Something as simple as an ampersand is signaling a tectonic shift in the global marketing agency sector. Only it’s not that simple. The new face of the industry is taking shape around changes in internal culture and customer relationships. In the middle, the key lies in the integration of services and demolishing traditional silos and skills barriers.

The age of the mass market is already a matter of history. As business strategy thinkers like Tom Peters have been telling us for some years, the future is in professional service firms offering one-to-one relationships with clients and customers. The marketing industry knows this, but has been slow to re-tune its practices to the new game that has landed in town.

Jim Schroer puts it bluntly: “The ad agency is dead. This is the age of the ‘& agency’. People no longer get their messages from mass advertising campaigns,” he says. “What we have now is bookmarked, or favourite site, marketing – it’s bookmarked in people’s browsers.”

Schroer has been in the Asia Pacific and Australia as global president and CEO of Carlson Marketing, to look after the firm’s regional operations. He and newly appointed managing director of Australia and vice president of Asia Pacific, Michael O’Sullivan, have held gatherings of Carlson’s Australian clients to reinforce the advantages their ‘& agency’ concept offers.

Like the tale Ancient Mariner, the story they relate is compelling. The seed is from previous phases in Schroer’s career with DaimlerChrysler, Ford Motor Company and Booz Allen Hamilton, where he was often the dissatisfied marketing client. His first step in the remaking of Minneapolis-based Carlson Marketing, which began two years ago, was to hit the road and visit more than 100 of its US clients during a three-month tour.
The reaction mirrored his experience in the motor industry where, for DaimlerChrysler, he cut the marketing budget by $US250 million in 2001 and doubled the budget for the Camp Jeep event marketing program to $US16 million.

Camp Jeep is a three-day jamboree for Jeep owners to test their vehicles and off-road driving skills. The company sold between 500 and 1500 more Jeeps after each of the three camps held every year – “a lot more than that amount of money would buy from mass advertising,” Schroer says.

Carlson’s clients repeatedly told him the same story on his road tour. Overwhelmingly they wanted an integrated service to manage their marketing, sales and incentive programs, loyalty programs, call centres and the back-end information technology. Everything but mass media advertising campaigns.

A generation had grown up in the spell of television – an era in which President Kennedy was elected by network TV – but dispersed around the turn of the millennium, as the phenomenon that Silicon Valley calls Internet 2.0 took force.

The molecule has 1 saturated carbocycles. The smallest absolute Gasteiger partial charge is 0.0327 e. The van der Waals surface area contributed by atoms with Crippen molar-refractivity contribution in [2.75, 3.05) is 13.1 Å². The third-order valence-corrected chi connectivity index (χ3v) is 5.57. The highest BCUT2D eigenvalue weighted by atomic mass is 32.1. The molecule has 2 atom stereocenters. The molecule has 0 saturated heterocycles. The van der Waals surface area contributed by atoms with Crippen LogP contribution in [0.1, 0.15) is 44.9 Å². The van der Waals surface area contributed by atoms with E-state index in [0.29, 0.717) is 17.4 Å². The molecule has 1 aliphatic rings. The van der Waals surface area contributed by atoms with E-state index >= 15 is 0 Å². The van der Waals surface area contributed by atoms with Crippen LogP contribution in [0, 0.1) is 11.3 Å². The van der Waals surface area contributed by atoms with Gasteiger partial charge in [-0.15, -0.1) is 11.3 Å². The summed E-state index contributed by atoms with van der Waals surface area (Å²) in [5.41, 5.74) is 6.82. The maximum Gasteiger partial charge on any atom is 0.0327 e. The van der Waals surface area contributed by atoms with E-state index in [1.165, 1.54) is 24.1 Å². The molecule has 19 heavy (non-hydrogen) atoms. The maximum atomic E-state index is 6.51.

“We now have a seismic shift that is seeing a lot of marketing move out of TV and print and into interactive connections with consumers,” Schroer says. “Time Magazine caught the mood in 2006 with a cover that put the person of the year as You. Time explained its judgment was based on the fact that today’s world story isn’t about conflict or great men, but about community and collaboration on a scale never seen before.”

The 2006 Advertising Age Agency Report, which ranked Carlson as the world’s 10th largest marketing agency, backs Schroer’s contention. The report observed a marked trend away from mass media towards alternate forms of marketing to reach consumers in their regular walks of life – at the office, on the net, playing games, on cellphones and DVRs, in stores and on the street.

Schroer believes that today, the most effective advertisers – Apple, Google, Commonwealth Bank and Virgin Blue as Australian examples – have moved from one-way mass marketing towards two-way engagement. “Proctor and Gamble, one of the biggest mass advertisers, is heading the same way, even with the marketing of toilet paper,” he says. “There are vast numbers of every product on the market – 256 different brands of PDA, for example, and all with a good price value – so how do people make the choice? It is all in the way the company engages with them to create an opt-in world for the customer. The difference is who treats me the best, who I like doing business with and who the best corporate citizen is.

“To build a direct conversation with people, whose whole lifestyles and outlooks have changed, companies have to contract their spend from the traditional mass market into events, loyalty and rewards programs, and interactive connections on the internet, such as advergaming, via email and for PDAs and cellphones.”